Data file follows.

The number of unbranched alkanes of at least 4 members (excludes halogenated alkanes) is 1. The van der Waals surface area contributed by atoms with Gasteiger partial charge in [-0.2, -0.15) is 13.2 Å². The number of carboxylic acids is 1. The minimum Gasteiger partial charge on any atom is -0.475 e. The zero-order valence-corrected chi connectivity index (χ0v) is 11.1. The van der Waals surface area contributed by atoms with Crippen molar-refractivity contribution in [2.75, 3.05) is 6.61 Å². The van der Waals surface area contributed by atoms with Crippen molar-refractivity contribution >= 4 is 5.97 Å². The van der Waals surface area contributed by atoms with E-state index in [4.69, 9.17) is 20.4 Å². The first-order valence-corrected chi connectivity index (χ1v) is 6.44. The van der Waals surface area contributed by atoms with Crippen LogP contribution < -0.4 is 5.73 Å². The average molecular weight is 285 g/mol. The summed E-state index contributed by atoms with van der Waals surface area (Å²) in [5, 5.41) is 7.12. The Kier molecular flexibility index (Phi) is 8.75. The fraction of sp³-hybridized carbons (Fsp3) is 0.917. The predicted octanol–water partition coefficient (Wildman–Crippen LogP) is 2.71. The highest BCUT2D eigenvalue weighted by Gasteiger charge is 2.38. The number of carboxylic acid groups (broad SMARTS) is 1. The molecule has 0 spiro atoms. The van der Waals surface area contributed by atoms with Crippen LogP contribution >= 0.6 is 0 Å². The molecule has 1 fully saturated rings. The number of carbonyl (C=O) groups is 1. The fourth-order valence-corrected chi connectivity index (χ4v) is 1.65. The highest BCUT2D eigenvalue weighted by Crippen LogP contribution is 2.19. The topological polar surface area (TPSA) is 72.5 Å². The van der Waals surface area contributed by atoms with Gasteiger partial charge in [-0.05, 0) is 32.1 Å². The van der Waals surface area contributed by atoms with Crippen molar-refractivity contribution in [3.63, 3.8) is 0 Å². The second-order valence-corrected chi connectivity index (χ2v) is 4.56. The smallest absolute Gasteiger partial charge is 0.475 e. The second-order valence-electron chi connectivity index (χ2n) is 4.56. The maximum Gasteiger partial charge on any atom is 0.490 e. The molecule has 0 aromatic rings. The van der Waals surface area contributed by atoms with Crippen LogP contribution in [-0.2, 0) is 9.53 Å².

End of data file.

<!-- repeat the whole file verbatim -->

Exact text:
The number of unbranched alkanes of at least 4 members (excludes halogenated alkanes) is 1. The van der Waals surface area contributed by atoms with Gasteiger partial charge in [-0.2, -0.15) is 13.2 Å². The number of carboxylic acids is 1. The minimum Gasteiger partial charge on any atom is -0.475 e. The zero-order valence-corrected chi connectivity index (χ0v) is 11.1. The van der Waals surface area contributed by atoms with Crippen molar-refractivity contribution in [2.75, 3.05) is 6.61 Å². The van der Waals surface area contributed by atoms with Crippen molar-refractivity contribution >= 4 is 5.97 Å². The van der Waals surface area contributed by atoms with E-state index in [4.69, 9.17) is 20.4 Å². The first-order valence-corrected chi connectivity index (χ1v) is 6.44. The van der Waals surface area contributed by atoms with Crippen LogP contribution < -0.4 is 5.73 Å². The average molecular weight is 285 g/mol. The summed E-state index contributed by atoms with van der Waals surface area (Å²) in [5, 5.41) is 7.12. The Kier molecular flexibility index (Phi) is 8.75. The fraction of sp³-hybridized carbons (Fsp3) is 0.917. The predicted octanol–water partition coefficient (Wildman–Crippen LogP) is 2.71. The highest BCUT2D eigenvalue weighted by Gasteiger charge is 2.38. The number of carboxylic acid groups (broad SMARTS) is 1. The molecule has 0 spiro atoms. The van der Waals surface area contributed by atoms with Crippen LogP contribution >= 0.6 is 0 Å². The molecule has 1 fully saturated rings. The number of carbonyl (C=O) groups is 1. The fourth-order valence-corrected chi connectivity index (χ4v) is 1.65. The highest BCUT2D eigenvalue weighted by Crippen LogP contribution is 2.19. The topological polar surface area (TPSA) is 72.5 Å². The van der Waals surface area contributed by atoms with Gasteiger partial charge in [-0.05, 0) is 32.1 Å². The van der Waals surface area contributed by atoms with Crippen molar-refractivity contribution in [3.63, 3.8) is 0 Å². The second-order valence-corrected chi connectivity index (χ2v) is 4.56. The smallest absolute Gasteiger partial charge is 0.475 e. The second-order valence-electron chi connectivity index (χ2n) is 4.56. The maximum Gasteiger partial charge on any atom is 0.490 e. The molecule has 0 aromatic rings. The van der Waals surface area contributed by atoms with Crippen LogP contribution in [-0.2, 0) is 9.53 Å².